GLCs a nest for plunderers, sell them all, says US-based author

M Bakri Musa says 1MDB is only a symptom of a much deeper problem. (Youtube screengrab)

PETALING JAYA: Saying the post-election revelations about 1MDB are just the tip of the iceberg, US-based Malaysian critic Dr M Bakri Musa has urged the new government in Putrajaya to go a step further by doing away with government-linked corporations (GLCs) altogether.

The California surgeon said the 1MDB scandal was merely symptomatic of “a much deeper problem”.

He compared the frequent exercise of one GLC selling assets to another with ever-escalating prices to “the tricks used by Icelandic rogue bankers” which led to the country’s economic meltdown in 2008.

“All those associated paper-shuffling manoeuvres with their expensive commissions and professional fees are just schemes to plunder the assets of those GLCs,” he said.

Bakri, whose book “Liberating the Malay Mind” offers a radical analysis of the state of Malays under Barisan Nasional, said GLCs had also had a negative influence on young Bumiputeras because their talents were “squandered” by these companies’ “corrupt ways”.

“Without those GLCs, they could have started their own enterprises and been a local Bill Gates or Jeff Bezos, or shone at the local branch of IBM and Morgan Stanley.”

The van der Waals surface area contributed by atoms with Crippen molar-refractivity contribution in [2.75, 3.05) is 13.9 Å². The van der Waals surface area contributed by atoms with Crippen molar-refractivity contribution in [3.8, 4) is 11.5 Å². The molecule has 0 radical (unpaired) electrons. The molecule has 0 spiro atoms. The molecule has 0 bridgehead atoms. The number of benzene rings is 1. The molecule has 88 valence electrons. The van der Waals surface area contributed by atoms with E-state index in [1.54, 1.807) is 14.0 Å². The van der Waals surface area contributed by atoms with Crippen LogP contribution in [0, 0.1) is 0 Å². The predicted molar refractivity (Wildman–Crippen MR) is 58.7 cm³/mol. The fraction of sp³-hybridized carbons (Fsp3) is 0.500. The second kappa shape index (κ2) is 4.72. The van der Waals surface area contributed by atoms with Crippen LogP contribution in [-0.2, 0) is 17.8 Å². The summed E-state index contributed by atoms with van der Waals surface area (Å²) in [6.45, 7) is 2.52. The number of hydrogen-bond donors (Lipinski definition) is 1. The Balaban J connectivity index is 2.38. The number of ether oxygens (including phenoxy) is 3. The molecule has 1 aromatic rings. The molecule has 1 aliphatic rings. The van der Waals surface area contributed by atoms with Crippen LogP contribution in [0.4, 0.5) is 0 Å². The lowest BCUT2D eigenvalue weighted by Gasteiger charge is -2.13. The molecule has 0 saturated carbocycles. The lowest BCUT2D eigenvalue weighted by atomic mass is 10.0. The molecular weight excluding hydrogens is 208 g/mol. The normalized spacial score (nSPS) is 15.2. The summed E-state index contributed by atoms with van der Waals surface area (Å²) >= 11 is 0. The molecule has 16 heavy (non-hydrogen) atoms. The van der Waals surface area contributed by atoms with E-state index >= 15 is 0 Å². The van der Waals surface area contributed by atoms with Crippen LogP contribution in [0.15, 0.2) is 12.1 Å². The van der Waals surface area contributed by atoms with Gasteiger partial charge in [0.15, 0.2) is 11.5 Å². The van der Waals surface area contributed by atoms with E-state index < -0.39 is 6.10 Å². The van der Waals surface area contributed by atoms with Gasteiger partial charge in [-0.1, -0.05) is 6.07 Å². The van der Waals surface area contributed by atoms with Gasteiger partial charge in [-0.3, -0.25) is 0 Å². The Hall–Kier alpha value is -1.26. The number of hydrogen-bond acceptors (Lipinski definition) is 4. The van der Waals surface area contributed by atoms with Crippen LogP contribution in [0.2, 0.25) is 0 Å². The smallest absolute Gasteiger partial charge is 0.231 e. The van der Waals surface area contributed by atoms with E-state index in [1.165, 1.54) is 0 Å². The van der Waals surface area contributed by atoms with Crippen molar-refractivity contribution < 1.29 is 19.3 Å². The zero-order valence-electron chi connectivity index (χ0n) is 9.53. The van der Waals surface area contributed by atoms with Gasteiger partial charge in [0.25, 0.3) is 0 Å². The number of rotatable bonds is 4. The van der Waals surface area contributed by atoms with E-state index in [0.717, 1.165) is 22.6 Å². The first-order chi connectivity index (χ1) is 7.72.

Likewise, Bakri said, GLCs were also a “not-so-subtle but very effective scheme to corrupt top civil servants”.

“Be too critical of your political superior and you jeopardise your chance of a lucrative post-retirement job as chairman of Petronas.

“Note that of the four Tan Sri’s connected to the earlier investigation of 1MDB who ‘retired’, only former IGP Khalid (Abu Bakar), the snitch, was given the chairmanship of a GLC. That is not lost on those bureaucrats,” he said.

Bakri said selling the GLCs was a simple and inexpensive solution to the “Malaysian GLC mess” which would prevent future debacles such as the 1MDB scandal.

“Sell them all! Put the proceeds into a trust fund to benefit Bumiputeras.

“Be a combination of the Norwegian and the Alberta variety. Like the Norwegian, be only a passive investor as an individual would with a mutual fund. Half of the income would be reinvested in the fund and the other half be spent as with the Alberta Heritage Fund to improve the quality of Bumiputeras’ human capital.”

He said this would include supplementing the education of Bumiputeras in science, technology, engineering, and mathematics (STEM) studies; acting as a source of venture capital for budding Bumiputera entrepreneurs; and modernising the rural sector through mechanising farms and rural areas.

“Malaysia should not be satisfied with the current exercise of only punishing those corrupt and incompetent individuals in 1MDB and other GLCs. They should demand more.

“Get rid of the sources of the problem. Get rid of all GLCs. Sell them!” he said.